Back to News

‘Working in healthcare is a team sport’

Ronald de Krijger, Professor of Pathology of Solid Childhood Tumours delivered his inaugural address at the Academy Building of Utrecht University on 4 July. His message: ‘In connection, developments within pathology allow us to further improve care for children with cancer.’

Since 15 June 2023, Ronald has been appointed Professor of Pathology of Solid Childhood Tumours at the Faculty of Medicine of Utrecht University. From the very beginning, Ronald has been applying his knowledge and experience within pathology at the Princess Máxima Centre. Previously, he held the chair in paediatric pathology at Erasmus MC in Rotterdam. Ronald: “The Princess Máxima Centre is an amalgamation of the previously 7 different paediatric oncology centres in different university medical centres. That is unique for the Netherlands, for Europe. As a result, my colleague and I see, for example, all kidney tumours in children in the Netherlands, 35 per year, instead of only 5-10 per centre when we were all separate. And as a member of the international pathology panel, I see as many as 1,000 childhood kidney tumours a year. That adds to the quality of our work.”

The role of a pathologist within a hospital is not obvious to everyone, but Ronald clarifies as follows: “Actually, we are a small useful boat that keeps other bigger boats (internists, surgeons, other specialists, and at Maxima especially the paediatric oncologists) on course or points the right course. We make a diagnosis based on tissue from the patient that we examine. That diagnosis often forms the basis for further treatment and usually already says something about the patient’s prognosis.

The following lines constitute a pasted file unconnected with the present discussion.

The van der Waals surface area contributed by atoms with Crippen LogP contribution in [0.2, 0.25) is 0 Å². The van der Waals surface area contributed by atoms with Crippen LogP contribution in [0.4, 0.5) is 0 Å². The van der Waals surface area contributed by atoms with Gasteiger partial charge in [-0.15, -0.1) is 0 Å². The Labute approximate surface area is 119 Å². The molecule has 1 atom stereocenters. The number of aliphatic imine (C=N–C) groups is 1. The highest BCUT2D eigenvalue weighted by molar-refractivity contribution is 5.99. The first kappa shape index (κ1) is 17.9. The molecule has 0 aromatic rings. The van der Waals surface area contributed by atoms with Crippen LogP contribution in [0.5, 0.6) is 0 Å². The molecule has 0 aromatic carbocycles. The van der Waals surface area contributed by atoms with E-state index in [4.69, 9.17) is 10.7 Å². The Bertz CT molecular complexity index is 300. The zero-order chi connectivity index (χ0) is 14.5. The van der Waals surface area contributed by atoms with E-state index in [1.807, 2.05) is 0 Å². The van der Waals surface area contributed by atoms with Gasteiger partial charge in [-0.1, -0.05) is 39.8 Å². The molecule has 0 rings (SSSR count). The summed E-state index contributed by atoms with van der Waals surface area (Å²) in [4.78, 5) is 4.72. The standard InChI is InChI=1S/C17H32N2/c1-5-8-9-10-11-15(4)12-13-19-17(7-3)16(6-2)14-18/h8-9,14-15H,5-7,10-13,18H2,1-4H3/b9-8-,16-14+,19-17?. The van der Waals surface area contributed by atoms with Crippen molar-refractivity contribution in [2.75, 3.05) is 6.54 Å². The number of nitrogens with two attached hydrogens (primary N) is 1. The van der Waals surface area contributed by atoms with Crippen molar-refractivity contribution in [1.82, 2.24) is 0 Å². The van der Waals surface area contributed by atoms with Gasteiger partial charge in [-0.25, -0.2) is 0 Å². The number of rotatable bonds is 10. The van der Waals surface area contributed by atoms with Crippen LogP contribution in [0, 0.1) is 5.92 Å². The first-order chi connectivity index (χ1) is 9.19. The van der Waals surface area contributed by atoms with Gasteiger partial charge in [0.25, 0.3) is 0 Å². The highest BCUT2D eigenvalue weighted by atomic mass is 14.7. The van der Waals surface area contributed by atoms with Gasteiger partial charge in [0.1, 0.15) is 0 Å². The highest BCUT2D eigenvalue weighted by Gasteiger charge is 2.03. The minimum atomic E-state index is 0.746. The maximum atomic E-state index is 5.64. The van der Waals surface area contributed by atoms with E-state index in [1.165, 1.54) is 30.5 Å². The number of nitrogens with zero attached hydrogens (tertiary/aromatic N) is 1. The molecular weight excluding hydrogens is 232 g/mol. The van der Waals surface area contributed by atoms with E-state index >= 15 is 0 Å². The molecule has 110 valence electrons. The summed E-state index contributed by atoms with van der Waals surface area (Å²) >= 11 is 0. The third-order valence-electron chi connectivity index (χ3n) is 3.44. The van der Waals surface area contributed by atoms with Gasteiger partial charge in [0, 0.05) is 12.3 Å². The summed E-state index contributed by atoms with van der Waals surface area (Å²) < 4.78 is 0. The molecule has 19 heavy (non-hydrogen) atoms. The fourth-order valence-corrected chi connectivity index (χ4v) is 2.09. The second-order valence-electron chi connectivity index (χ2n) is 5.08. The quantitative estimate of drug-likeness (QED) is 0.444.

What was the key message? “During my oration, I shared my vision of accelerating the translation of pathological developments into the clinic. How we already do this within Máxima in the form of two-way communication, but also how we can improve this further. I also elaborated on the various technological developments in my field and what this will mean for children with cancer. How AI (artificial intelligence) can start to help us in the analysis of microscopy images and what the future cyclic immuno-fluorescence equipment will bring us.”

For collaboration, both in patient care and research, Ronald and his team mainly rely on other top international institutes, such as DKFZ in Heidelberg, GOSH in London and Gustave Roussy or Marie Curie in Paris, in addition to North American centres, such as St Jude in Memphis, Sick Kids in Toronto and several more.

In addition, he feels he has a duty to encourage improvements in paediatric oncology care in Europe and beyond. Thus, in the Outreach programme, led by Prof Gertjan Kaspers and with help from many, he works with Malawi, Kenya, Tanzania, and Indonesia. Within Europe, meanwhile, also with Kosovo, Athens, Bratislava and Bucharest, where there are promising initiatives to invest in paediatric oncology. Ronald: “This international cooperation is also useful for our own centre.”

His current chair in Utrecht is focused on pathology of solid childhood tumours and this 2023 appointment will help to obtain funding and thus start new projects. Ronald on the oration: “I really enjoyed being able to share my knowledge of pathology more widely again. And I hope to inspire the next generation of doctors and scientists. Within the training of PhD students, but also in the lecture hall.”

Back to top